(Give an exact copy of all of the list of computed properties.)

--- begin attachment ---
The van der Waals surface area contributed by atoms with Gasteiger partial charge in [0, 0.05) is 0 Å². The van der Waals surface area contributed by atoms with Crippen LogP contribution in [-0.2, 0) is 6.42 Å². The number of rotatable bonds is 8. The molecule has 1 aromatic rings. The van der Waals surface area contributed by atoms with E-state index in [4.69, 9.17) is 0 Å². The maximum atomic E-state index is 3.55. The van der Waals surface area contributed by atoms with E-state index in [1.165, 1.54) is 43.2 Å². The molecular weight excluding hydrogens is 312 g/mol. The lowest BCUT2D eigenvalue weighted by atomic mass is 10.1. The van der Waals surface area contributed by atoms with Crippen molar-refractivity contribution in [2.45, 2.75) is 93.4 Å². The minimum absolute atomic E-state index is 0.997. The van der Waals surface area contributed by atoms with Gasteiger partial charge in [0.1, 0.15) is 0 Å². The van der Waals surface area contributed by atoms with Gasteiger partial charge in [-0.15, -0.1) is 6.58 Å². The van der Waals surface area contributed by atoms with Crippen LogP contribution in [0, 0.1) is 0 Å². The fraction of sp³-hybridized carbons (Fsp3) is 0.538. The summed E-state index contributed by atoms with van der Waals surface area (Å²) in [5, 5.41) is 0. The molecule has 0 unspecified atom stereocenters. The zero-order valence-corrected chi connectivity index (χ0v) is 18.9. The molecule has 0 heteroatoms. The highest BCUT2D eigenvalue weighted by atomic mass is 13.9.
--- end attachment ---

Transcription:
The van der Waals surface area contributed by atoms with Gasteiger partial charge in [0, 0.05) is 0 Å². The van der Waals surface area contributed by atoms with Crippen LogP contribution in [-0.2, 0) is 6.42 Å². The number of rotatable bonds is 8. The molecule has 1 aromatic rings. The van der Waals surface area contributed by atoms with E-state index in [4.69, 9.17) is 0 Å². The maximum atomic E-state index is 3.55. The van der Waals surface area contributed by atoms with E-state index in [1.165, 1.54) is 43.2 Å². The molecular weight excluding hydrogens is 312 g/mol. The lowest BCUT2D eigenvalue weighted by atomic mass is 10.1. The van der Waals surface area contributed by atoms with Crippen molar-refractivity contribution in [2.45, 2.75) is 93.4 Å². The minimum absolute atomic E-state index is 0.997. The van der Waals surface area contributed by atoms with Gasteiger partial charge in [0.1, 0.15) is 0 Å². The van der Waals surface area contributed by atoms with Gasteiger partial charge in [-0.15, -0.1) is 6.58 Å². The van der Waals surface area contributed by atoms with Crippen LogP contribution in [0, 0.1) is 0 Å². The fraction of sp³-hybridized carbons (Fsp3) is 0.538. The summed E-state index contributed by atoms with van der Waals surface area (Å²) in [5, 5.41) is 0. The molecule has 0 unspecified atom stereocenters. The zero-order valence-corrected chi connectivity index (χ0v) is 18.9. The molecule has 0 heteroatoms. The highest BCUT2D eigenvalue weighted by atomic mass is 13.9.